As we drive south toward Tyre, we soon pass a new series of scars on the highway: shrapnel, hubcaps and broken glass. A car that had been maybe five minutes ahead of us was hit by an Israeli shell. Three of its passengers were wounded, and it was heading north to the Hammound hospital at Sidon. We turned around because of the attack and followed the car to Sidon. Those unhurt staked out the parking lot of the hospital, looking for the Western journalists they were convinced had called in the strike. Luckily my Iraqi fixer smelled trouble and we got out of there. Probably nothing would have happened -- mostly they were just freaked-out country people who didn't like the coincidence of an Israeli attack and a car full of journalists driving past.

So the analysts talking on cable news about Hezbollah "hiding within the civilian population" clearly have spent little time if any in the south Lebanon war zone and don't know what they're talking about. Hezbollah doesn't trust the civilian population and has worked very hard to evacuate as much of it as possible from the battlefield. And this is why they fight so well -- with no one to spy on them, they have lots of chances to take the Israel Defense Forces by surprise, as they have by continuing to fire rockets and punish every Israeli ground incursion.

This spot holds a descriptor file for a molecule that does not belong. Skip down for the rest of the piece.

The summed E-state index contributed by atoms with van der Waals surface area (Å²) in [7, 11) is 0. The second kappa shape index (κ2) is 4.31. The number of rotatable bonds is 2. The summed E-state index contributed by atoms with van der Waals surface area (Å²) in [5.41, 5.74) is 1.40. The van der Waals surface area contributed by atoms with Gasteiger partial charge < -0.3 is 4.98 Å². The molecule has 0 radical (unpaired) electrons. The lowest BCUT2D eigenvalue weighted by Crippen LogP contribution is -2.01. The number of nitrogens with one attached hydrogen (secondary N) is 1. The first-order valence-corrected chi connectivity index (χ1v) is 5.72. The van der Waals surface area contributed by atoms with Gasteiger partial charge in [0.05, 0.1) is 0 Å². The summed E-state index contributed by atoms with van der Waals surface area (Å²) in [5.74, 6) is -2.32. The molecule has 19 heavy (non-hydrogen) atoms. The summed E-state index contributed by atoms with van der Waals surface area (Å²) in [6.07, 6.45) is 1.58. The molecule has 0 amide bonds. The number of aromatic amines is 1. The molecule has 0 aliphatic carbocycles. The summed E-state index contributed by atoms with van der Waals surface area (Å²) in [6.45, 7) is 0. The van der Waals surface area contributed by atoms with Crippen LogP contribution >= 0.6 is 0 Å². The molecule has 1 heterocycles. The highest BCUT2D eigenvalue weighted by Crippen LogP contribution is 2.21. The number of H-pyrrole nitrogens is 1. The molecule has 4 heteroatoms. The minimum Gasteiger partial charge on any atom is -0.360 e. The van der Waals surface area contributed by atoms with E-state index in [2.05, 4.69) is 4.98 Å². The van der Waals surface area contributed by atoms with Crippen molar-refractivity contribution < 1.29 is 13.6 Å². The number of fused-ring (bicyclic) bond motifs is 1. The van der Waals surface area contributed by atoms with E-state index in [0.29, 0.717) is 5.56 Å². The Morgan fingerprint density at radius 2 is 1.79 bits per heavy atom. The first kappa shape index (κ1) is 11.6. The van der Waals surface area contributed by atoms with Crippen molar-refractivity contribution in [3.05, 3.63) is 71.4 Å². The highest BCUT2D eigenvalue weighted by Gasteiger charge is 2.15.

And the civilians? They see themselves as targeted regardless of their affiliation. They are enraged at Israel and at the United States, the only two countries on earth not calling for an immediate cease-fire. Lebanese of all persuasions think the United States and Israel believe that Lebanese lives are cheaper than Israeli ones. And many are now saying that they want to fight.



-- By Mitch Prothero

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post #2 of 19 (permalink) Old Jul 31st, 2006, 12:52 AM
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Sounds plausible, EXCEPT:

If the military wing of Hezbollah maintains such isolation from the civilian population, how do they recruit new fighters? And while they can fire the short range Katushya (sp?) rockets and get out of sight quickly, that's reportedly not the case with the longer range variety they've fired many of into Haifa.

Which need 2B set up first, risking being spotted by Israeli reconnaisance planes. And thereby letting the Israelis @ least pinpoint the tunnel entrances, etc. used by the Hezbollah fighters who are (according to that article) like shadows in the night. Unless they have cloaking devices like on Star Trek, of course.